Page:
Using egg shells in the garden isn’t something most people consider when whipping up a tasty cooked breakfast.
In most instances, the first place an egg shell finds itself after being relieved of its delicious yolk-filled contents is in the garbage bin. And yet, egg shells are an ideal organic solution for nourishing plants, dealing with pesky weeds, and even eliminating plant-munching pests!
They’re also the perfect dinner for wild birds, an amazing compost enhancer, and the enemy of many a neighbor’s marauding feline!
If, like many gardeners, the egg-cellent attributes of the humble egg shell intrigues you, read on to discover why you should remove them from the trash and put them straight into the garden!
The Many Ways You Can Use Egg Shells in the Garden
1. Propagation Pots
As a green-fingered plant lover, finding an organic, biodegradable plant pot that reduces your use of plastic can seem virtually impossible. That is, until you consider the delicate egg shell.
Egg shells can be filled with potting soil and used for starting a range of seedlings. Once the baby plant is established and ready to join its counterparts in the garden, simply pop the egg shell into the moist soil, seedling included!
Remember to crack the egg shell before planting it into the ground, as it can take a long time to break down and thus impede root development.
Alternatively, remove the plant from the egg shell prior to planting and reuse your organic plant pot to germinate your next batch of seeds.
2. Egg-cellent Fertilizer
As a waste item, you wouldn’t expect an egg shell to contain nutrients beneficial for plant feeding, and yet it does!
The basic composition of an egg shell includes the following:
- Calcium Carbonate – 95%
- Magnesium – 0.3%
- Phosphorus – 0.3%
Trace amounts of copper, manganese, iron, sodium, zinc, and potassium can also be found in the egg shells’ crisp and crunchy texture.
The NPK value (nitrogen, phosphorus, and potassium) of egg shells is generally 1.2 – 0.4 – 0.1; however, they are known primarily for their high levels of calcium.
Egg shell tea is an excellent way to add liquid fertilizer to your garden when feeding calcium-hungry plants.
Simply add one gallon of boiled water to approximately twenty egg shells (cleaned and dried) and allow them to steep overnight. Then use the tea to water each plant fortnightly.
3. Balancing Soil Acidity
If you live in an area with acidic soil, you may have had to use lime (limestone) to reduce acidity levels. Ground egg shells work equally well and are a more eco-friendly solution.
How do they do this? The calcium carbonate content of egg shells lowers PH levels in the soil, making it more alkaline than acidic.
Of course, while egg shells are ideal for acidic soils, they aren’t such a great idea for alkaline or chalky soils!
Acidic soils are best for growing ericaceous plants such as blueberries, Azaleas, Rhododendrons, and Camellias. These plants won’t thank you for feeding them on egg shells!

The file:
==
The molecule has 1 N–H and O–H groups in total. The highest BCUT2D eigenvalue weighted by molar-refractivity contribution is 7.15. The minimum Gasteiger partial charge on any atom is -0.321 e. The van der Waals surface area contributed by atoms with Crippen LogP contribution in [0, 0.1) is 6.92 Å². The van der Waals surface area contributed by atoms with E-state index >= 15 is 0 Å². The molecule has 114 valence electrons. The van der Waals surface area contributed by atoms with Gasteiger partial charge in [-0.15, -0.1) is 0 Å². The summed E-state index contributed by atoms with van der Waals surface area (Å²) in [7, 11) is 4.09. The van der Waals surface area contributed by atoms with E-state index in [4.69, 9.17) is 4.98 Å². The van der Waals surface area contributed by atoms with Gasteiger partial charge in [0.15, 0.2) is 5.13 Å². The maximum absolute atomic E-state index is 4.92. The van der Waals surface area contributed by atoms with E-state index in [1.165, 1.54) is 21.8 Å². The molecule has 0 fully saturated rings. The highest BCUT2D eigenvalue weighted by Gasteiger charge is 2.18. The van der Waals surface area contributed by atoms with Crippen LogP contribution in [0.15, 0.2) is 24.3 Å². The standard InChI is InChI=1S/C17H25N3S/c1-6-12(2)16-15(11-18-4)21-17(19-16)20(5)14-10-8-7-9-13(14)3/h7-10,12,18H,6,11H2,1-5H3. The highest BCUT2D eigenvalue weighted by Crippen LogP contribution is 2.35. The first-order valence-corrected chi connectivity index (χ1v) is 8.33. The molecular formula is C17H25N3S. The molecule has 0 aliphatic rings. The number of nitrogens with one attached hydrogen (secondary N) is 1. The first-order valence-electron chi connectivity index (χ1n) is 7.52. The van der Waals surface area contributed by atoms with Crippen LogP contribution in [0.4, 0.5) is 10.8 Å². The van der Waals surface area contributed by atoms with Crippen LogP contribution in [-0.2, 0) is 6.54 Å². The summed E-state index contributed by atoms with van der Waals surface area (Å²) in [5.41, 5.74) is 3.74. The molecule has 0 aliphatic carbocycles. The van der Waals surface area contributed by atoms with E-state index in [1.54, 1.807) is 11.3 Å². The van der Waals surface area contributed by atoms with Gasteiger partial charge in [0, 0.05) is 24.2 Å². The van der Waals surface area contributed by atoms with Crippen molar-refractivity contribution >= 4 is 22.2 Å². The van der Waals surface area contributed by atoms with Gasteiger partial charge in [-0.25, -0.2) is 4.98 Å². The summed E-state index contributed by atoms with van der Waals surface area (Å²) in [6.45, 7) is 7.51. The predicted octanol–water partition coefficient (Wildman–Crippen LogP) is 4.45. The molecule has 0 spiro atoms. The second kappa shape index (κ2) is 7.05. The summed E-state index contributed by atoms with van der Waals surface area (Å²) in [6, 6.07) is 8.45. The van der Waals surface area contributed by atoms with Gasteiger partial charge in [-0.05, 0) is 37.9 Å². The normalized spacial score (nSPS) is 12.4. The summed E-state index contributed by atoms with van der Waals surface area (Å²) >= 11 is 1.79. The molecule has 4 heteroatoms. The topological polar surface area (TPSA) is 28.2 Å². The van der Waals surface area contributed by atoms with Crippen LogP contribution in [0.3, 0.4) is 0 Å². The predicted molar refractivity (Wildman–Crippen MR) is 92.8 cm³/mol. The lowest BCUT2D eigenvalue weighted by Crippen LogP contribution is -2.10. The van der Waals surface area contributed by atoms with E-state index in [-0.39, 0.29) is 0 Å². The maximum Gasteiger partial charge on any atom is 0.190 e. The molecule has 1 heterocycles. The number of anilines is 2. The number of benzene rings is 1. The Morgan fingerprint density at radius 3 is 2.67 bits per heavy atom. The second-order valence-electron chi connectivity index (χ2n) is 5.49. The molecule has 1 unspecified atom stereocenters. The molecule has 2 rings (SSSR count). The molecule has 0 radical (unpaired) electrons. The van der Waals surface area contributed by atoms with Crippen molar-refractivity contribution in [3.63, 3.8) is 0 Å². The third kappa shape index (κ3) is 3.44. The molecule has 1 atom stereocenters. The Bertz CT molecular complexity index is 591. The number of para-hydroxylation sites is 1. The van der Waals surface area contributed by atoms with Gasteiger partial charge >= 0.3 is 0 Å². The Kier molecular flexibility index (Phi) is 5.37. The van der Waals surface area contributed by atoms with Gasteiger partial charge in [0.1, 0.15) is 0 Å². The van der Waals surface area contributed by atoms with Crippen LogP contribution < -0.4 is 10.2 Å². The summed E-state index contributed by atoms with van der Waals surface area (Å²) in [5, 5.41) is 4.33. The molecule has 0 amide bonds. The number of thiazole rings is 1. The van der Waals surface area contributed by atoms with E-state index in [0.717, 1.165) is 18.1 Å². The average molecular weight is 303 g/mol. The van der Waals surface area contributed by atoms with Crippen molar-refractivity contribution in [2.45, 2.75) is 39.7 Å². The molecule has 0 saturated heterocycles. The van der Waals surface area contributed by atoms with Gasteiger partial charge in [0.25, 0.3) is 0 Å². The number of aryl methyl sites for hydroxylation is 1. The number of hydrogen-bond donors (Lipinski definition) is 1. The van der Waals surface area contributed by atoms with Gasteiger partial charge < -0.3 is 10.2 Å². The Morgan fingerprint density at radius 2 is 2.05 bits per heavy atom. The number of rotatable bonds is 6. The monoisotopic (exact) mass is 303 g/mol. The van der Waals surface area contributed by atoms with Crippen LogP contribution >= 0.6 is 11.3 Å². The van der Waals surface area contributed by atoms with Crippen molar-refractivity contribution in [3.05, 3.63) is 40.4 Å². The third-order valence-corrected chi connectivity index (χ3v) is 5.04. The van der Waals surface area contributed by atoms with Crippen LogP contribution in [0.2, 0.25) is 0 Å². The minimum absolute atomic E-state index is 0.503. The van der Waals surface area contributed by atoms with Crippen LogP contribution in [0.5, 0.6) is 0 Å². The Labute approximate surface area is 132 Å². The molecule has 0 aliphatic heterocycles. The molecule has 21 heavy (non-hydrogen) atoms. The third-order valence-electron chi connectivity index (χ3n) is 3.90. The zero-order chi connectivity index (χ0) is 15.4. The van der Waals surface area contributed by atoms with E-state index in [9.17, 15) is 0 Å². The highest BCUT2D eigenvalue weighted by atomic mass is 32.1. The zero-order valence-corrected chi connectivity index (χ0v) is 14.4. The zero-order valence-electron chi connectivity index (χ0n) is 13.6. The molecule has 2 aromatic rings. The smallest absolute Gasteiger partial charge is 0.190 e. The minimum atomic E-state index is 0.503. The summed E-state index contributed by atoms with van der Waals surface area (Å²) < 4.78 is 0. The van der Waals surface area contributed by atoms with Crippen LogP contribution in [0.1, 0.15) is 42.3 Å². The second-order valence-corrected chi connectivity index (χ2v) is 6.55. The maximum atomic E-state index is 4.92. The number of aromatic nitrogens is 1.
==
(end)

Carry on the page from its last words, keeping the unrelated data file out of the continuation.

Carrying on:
However, carrots, celery, runner beans, and onions all enjoy a tasty dose of alkaline-inducing egg shells.
4. Bug Deterrent
If there’s one thing all gardeners detest, it’s a pesky slug or snail munching on their hard work! Thankfully, egg shells provide an easy solution for hungry grubs without impacting the environment by adding harmful toxins to the soil.
Roughly crush the egg shells and scatter them thickly around the base of your plants. The sharp jagged edges will keep soft bodies pests like snails, slugs, and cutworms at bay!
Remember to replenish your egg shell barrier regularly, as rain and frequent watering can dislodge or wash away your natural plant defense.
5. Chook Supplement
If you keep chickens or fluffy chooks in your garden, you may already know that whole egg shells are definitely off their dinner menu.
Unfortunately, if fed whole egg shells, adult birds can develop a taste for the eggs in their nesting boxes, which, while mostly macabre, isn’t healthy for them!
That said, chickens, especially hens, require high levels of calcium to produce thick-shelled eggs. To boost your chicken’s egg-laying prowess, add powdered or crushed egg shells to their regular food to ensure they get all the nutrients they need.
Making an egg shell supplement for your chickens is simple.
First, collect 6-10 egg shells and roughly crush them down. Next, spread the egg shells out on an oven tray and bake at 350°F for approximately 8-10 minutes. Once roasted, crush the egg shells down further into chicken-bite-sized bits.
Lastly, scatter the supplement on the ground and allow your chickens to help themselves.
6. Wild Bird Dinner
Wild birds enjoy an egg shell snack, especially during nesting season, as they need a lot of calcium to produce viable eggs.
Unfortunately, finding a natural source of calcium in nature is difficult for our wild feathered friends, which is why offering them your egg shells makes so much sense.
You can follow the same steps for making a DIY chicken supplement and scatter the egg shell bits on the bird table or add them to a bird feeder.
7. Compost Enhancer
Adding egg shells to the garden compost is ideal for improving its quality because they contain essential plant nutrients such as potassium, calcium carbonate, and magnesium.
Egg shells also help to balance acidic soils and are a valuable source of organic fertilizer that benefit plants like tomatoes, peppers, and eggplants.
Egg shell-containing compost can also improve plant health and help plants grow faster.
However, before you start chucking egg shells into your compost bin, you need to be aware that an egg shell can take an incredibly long time to decompose, much longer than most food waste types.